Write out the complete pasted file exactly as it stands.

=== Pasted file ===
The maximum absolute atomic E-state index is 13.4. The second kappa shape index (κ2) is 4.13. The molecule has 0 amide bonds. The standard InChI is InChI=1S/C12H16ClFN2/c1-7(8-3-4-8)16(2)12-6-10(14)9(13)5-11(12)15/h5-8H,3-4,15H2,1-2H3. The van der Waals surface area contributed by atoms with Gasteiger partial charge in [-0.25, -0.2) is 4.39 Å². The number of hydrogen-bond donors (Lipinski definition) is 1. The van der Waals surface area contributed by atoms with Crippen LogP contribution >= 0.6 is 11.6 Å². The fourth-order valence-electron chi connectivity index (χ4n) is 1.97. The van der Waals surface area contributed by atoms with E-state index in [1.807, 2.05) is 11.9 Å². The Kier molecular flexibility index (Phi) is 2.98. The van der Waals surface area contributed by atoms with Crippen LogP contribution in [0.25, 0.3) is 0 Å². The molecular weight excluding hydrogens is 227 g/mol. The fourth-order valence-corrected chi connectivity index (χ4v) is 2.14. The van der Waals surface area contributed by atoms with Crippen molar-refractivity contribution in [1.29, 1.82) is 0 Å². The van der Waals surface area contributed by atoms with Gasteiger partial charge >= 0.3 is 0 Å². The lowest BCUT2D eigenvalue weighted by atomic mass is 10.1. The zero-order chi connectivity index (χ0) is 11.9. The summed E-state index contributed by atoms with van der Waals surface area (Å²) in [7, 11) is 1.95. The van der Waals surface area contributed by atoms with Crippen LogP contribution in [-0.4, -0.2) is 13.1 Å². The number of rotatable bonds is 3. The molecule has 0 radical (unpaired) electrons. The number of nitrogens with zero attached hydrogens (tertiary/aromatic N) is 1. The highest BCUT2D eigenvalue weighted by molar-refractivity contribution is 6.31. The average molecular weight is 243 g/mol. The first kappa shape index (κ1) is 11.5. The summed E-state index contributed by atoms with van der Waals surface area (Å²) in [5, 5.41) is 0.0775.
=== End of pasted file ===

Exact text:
The maximum absolute atomic E-state index is 13.4. The second kappa shape index (κ2) is 4.13. The molecule has 0 amide bonds. The standard InChI is InChI=1S/C12H16ClFN2/c1-7(8-3-4-8)16(2)12-6-10(14)9(13)5-11(12)15/h5-8H,3-4,15H2,1-2H3. The van der Waals surface area contributed by atoms with Gasteiger partial charge in [-0.25, -0.2) is 4.39 Å². The number of hydrogen-bond donors (Lipinski definition) is 1. The van der Waals surface area contributed by atoms with Crippen LogP contribution >= 0.6 is 11.6 Å². The fourth-order valence-electron chi connectivity index (χ4n) is 1.97. The van der Waals surface area contributed by atoms with E-state index in [1.807, 2.05) is 11.9 Å². The Kier molecular flexibility index (Phi) is 2.98. The van der Waals surface area contributed by atoms with Crippen LogP contribution in [0.25, 0.3) is 0 Å². The molecular weight excluding hydrogens is 227 g/mol. The fourth-order valence-corrected chi connectivity index (χ4v) is 2.14. The van der Waals surface area contributed by atoms with Crippen molar-refractivity contribution in [1.29, 1.82) is 0 Å². The van der Waals surface area contributed by atoms with Gasteiger partial charge >= 0.3 is 0 Å². The lowest BCUT2D eigenvalue weighted by atomic mass is 10.1. The zero-order chi connectivity index (χ0) is 11.9. The summed E-state index contributed by atoms with van der Waals surface area (Å²) in [7, 11) is 1.95. The van der Waals surface area contributed by atoms with Crippen LogP contribution in [-0.4, -0.2) is 13.1 Å². The number of rotatable bonds is 3. The molecule has 0 radical (unpaired) electrons. The number of nitrogens with zero attached hydrogens (tertiary/aromatic N) is 1. The highest BCUT2D eigenvalue weighted by molar-refractivity contribution is 6.31. The average molecular weight is 243 g/mol. The first kappa shape index (κ1) is 11.5. The summed E-state index contributed by atoms with van der Waals surface area (Å²) in [5, 5.41) is 0.0775.